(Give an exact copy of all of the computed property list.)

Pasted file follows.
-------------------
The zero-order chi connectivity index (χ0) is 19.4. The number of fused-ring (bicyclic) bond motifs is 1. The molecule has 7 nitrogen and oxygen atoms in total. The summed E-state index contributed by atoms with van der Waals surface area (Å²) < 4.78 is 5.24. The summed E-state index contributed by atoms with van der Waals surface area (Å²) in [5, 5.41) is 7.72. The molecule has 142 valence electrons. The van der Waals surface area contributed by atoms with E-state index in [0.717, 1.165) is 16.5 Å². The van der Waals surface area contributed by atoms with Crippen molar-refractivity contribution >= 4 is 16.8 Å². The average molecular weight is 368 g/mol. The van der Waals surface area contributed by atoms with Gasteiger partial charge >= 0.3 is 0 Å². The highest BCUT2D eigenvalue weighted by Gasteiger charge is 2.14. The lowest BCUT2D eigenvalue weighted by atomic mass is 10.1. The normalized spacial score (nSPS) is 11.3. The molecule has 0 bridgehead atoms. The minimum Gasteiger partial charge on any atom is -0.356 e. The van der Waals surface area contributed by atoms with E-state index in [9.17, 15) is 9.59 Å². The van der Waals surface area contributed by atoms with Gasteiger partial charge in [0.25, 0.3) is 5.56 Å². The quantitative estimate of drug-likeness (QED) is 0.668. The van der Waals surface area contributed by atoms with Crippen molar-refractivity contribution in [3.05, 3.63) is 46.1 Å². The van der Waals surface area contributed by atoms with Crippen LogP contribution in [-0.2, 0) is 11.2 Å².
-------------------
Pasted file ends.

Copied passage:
The zero-order chi connectivity index (χ0) is 19.4. The number of fused-ring (bicyclic) bond motifs is 1. The molecule has 7 nitrogen and oxygen atoms in total. The summed E-state index contributed by atoms with van der Waals surface area (Å²) < 4.78 is 5.24. The summed E-state index contributed by atoms with van der Waals surface area (Å²) in [5, 5.41) is 7.72. The molecule has 142 valence electrons. The van der Waals surface area contributed by atoms with E-state index in [0.717, 1.165) is 16.5 Å². The van der Waals surface area contributed by atoms with Crippen molar-refractivity contribution >= 4 is 16.8 Å². The average molecular weight is 368 g/mol. The van der Waals surface area contributed by atoms with Gasteiger partial charge >= 0.3 is 0 Å². The highest BCUT2D eigenvalue weighted by Gasteiger charge is 2.14. The lowest BCUT2D eigenvalue weighted by atomic mass is 10.1. The normalized spacial score (nSPS) is 11.3. The molecule has 0 bridgehead atoms. The minimum Gasteiger partial charge on any atom is -0.356 e. The van der Waals surface area contributed by atoms with E-state index in [9.17, 15) is 9.59 Å². The van der Waals surface area contributed by atoms with Gasteiger partial charge in [0.25, 0.3) is 5.56 Å². The quantitative estimate of drug-likeness (QED) is 0.668. The van der Waals surface area contributed by atoms with Crippen molar-refractivity contribution in [3.05, 3.63) is 46.1 Å². The van der Waals surface area contributed by atoms with Crippen LogP contribution in [-0.2, 0) is 11.2 Å².